Going cloud native with pure storage purity

Ned Bellavance
7 min read


As a Cloud Field Day 5 delegate, I attended a presentation from Pure Storage regarding how their products are embracing the cloud. Whenever a storage vendor starts talking about embracing the cloud, I start to get a bit wary. In general, what they actually mean is they have created a virtualized version of their array, running on IaaS, using the public cloud. Or it could mean that they now have the ability to send data up to the public cloud from a local datacenter. Is that what Pure came to the table with? Yes. At least that was part of the presentation, but they actually had additional product details that I felt moved the needle and showed some real innovation.

Product Vision

The initial product direction and vision for the company had some interesting points. The central theme was the divide between what storage looks like in a traditional datacenter versus the cloud. When you think of cloud storage, you probably think of a few key factors:

  1. Pay as you consume pricing
  2. Elastic capacity and performance
  3. API driven interaction

Traditional storage is very much the opposite of how cloud approaches these three categories. You almost always pay up front for capacity, with the exception of some larger programs from storage providers where you pay as you go (PAYG). But even those programs are limited in the amount of capacity you can consume in the PAYG model. Traditional storage is also limited in capacity and performance. A storage array has whatever capacity it has. You can expand that capacity up to a point, but eventually you will run out of room on the frame and have to buy another frame. That second frame is not part of the same storage service, unless you have invested in something like a VPLEX, but even then there are limits. And you can’t shrink down when you don’t need the storage anymore. Releasing capacity back into a storage pool is fraught with peril, and even if you successfully accomplish this feat you can’t exactly return the disks to the vendor for a refund. Lastly, the interaction with traditional frames is usually through some command line tool, or a janky UI that uses some outdated and insecure version of Java that only works on one workstation in the company, and you all RDP into that workstation to make changes to the frame. Not that I have any experience with something like that…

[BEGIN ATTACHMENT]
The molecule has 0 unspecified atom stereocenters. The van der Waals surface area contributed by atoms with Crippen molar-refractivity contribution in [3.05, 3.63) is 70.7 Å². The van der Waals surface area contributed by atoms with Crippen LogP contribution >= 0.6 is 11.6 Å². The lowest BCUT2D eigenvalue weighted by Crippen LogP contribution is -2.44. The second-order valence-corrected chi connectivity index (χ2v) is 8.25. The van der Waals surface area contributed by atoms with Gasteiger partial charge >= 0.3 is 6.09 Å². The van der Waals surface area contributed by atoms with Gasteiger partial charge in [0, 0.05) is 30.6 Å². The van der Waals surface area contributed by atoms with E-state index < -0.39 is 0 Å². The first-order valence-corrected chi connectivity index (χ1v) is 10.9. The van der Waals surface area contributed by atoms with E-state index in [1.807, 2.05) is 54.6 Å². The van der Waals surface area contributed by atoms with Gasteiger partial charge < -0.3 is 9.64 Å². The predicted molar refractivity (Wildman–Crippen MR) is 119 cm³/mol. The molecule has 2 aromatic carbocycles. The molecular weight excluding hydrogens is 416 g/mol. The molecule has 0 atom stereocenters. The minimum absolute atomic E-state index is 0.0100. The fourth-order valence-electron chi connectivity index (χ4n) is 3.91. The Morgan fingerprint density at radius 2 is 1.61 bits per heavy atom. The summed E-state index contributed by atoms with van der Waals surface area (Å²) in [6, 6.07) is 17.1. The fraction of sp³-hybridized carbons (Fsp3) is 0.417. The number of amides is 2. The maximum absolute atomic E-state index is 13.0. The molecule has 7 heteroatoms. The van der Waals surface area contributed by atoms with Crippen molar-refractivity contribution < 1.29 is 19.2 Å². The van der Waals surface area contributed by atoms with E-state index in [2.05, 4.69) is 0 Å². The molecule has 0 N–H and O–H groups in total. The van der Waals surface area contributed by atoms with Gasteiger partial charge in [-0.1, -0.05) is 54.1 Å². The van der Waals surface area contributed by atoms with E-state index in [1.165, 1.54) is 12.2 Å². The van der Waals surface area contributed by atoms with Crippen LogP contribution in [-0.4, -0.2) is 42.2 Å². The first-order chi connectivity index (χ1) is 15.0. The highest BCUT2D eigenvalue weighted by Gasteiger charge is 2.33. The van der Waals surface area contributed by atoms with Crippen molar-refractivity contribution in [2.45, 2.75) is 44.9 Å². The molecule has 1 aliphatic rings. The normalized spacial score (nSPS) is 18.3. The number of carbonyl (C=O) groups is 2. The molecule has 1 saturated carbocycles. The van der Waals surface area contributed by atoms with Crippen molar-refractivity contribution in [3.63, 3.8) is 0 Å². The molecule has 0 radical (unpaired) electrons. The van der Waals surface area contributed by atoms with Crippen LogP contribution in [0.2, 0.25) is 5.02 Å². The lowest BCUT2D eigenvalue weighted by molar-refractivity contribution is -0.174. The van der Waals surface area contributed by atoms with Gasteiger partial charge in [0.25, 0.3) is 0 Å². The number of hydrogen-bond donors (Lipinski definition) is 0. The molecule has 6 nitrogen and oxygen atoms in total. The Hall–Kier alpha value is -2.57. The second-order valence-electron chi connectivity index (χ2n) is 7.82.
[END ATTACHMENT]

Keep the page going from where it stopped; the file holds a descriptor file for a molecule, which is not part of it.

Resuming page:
Pure’s main point was that traditional storage needs to take its cues from cloud storage and find a way to embrace those three principles, as well as support object-based storage, instead of just file and block.

There were two products showcased by Pure during the demos.

Cloud Snap

Remember that thing I said about storage vendors sending data up to the cloud? Yeah, that’s basically what Cloud Snap is. You can watch the whole presentation if you like, but I can distill it down to the essential components. Cloud Snap replicates a snapshot from a Pure array to either NFS or AWS S3. After the first snapshot, each update only sends the incremental differences, which makes the storage consumption and network consumption fairly efficient. The snapshots include the metadata about the snapshot, so the snapshot can be recovered to any Pure array and not just the original array. Cloud Snap doesn’t use a virtual appliance in the public cloud destination, it manages the storage from the array itself. The presenter talked about using the replicated storage in tandem with backup software to efficiently move data to a cloud target. While that seems like a potential application, most of the backup providers are already using their own deduplication and compression algorithms to efficiently move data between targets. Instead, this seems more like a way to reduce space consumption on the array and provide offsite data protection for a crash consistent DR recovery.

Not a terribly innovative solution overall, but it seems to be table stakes for storage vendors these days.

Cloud Block Store